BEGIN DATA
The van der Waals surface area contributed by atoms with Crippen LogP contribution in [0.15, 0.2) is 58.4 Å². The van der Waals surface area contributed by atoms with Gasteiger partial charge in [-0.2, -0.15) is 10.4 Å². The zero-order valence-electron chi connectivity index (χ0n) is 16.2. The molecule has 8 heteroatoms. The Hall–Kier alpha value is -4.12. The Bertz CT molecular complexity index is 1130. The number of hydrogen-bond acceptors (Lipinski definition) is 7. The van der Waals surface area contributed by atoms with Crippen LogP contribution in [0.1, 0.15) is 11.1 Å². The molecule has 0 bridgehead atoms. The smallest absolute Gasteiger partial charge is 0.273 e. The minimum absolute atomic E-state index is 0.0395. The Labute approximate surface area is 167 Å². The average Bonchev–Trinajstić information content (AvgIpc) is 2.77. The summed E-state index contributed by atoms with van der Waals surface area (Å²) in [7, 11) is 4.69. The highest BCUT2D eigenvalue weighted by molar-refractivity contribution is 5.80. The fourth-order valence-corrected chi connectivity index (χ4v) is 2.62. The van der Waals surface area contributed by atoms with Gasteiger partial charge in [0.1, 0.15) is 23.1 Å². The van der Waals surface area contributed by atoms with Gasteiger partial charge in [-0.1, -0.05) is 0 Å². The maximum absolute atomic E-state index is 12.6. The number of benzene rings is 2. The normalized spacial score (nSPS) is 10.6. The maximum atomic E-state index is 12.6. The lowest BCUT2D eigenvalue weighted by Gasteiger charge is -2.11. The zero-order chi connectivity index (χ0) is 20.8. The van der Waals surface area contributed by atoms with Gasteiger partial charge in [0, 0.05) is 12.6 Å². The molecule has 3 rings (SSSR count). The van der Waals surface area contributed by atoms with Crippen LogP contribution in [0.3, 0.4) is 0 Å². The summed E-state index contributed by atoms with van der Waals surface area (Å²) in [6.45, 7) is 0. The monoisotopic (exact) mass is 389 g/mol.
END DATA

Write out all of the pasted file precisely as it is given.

The van der Waals surface area contributed by atoms with Crippen LogP contribution in [0.15, 0.2) is 58.4 Å². The van der Waals surface area contributed by atoms with Gasteiger partial charge in [-0.2, -0.15) is 10.4 Å². The zero-order valence-electron chi connectivity index (χ0n) is 16.2. The molecule has 8 heteroatoms. The Hall–Kier alpha value is -4.12. The Bertz CT molecular complexity index is 1130. The number of hydrogen-bond acceptors (Lipinski definition) is 7. The van der Waals surface area contributed by atoms with Crippen LogP contribution in [0.1, 0.15) is 11.1 Å². The molecule has 0 bridgehead atoms. The smallest absolute Gasteiger partial charge is 0.273 e. The minimum absolute atomic E-state index is 0.0395. The Labute approximate surface area is 167 Å². The average Bonchev–Trinajstić information content (AvgIpc) is 2.77. The summed E-state index contributed by atoms with van der Waals surface area (Å²) in [7, 11) is 4.69. The highest BCUT2D eigenvalue weighted by molar-refractivity contribution is 5.80. The fourth-order valence-corrected chi connectivity index (χ4v) is 2.62. The van der Waals surface area contributed by atoms with Gasteiger partial charge in [0.1, 0.15) is 23.1 Å². The van der Waals surface area contributed by atoms with Gasteiger partial charge in [-0.1, -0.05) is 0 Å². The maximum absolute atomic E-state index is 12.6. The number of benzene rings is 2. The normalized spacial score (nSPS) is 10.6. The maximum atomic E-state index is 12.6. The lowest BCUT2D eigenvalue weighted by Gasteiger charge is -2.11. The zero-order chi connectivity index (χ0) is 20.8. The van der Waals surface area contributed by atoms with Gasteiger partial charge in [0, 0.05) is 12.6 Å². The molecule has 3 rings (SSSR count). The van der Waals surface area contributed by atoms with Crippen LogP contribution in [0.3, 0.4) is 0 Å². The summed E-state index contributed by atoms with van der Waals surface area (Å²) in [6.45, 7) is 0. The monoisotopic (exact) mass is 389 g/mol.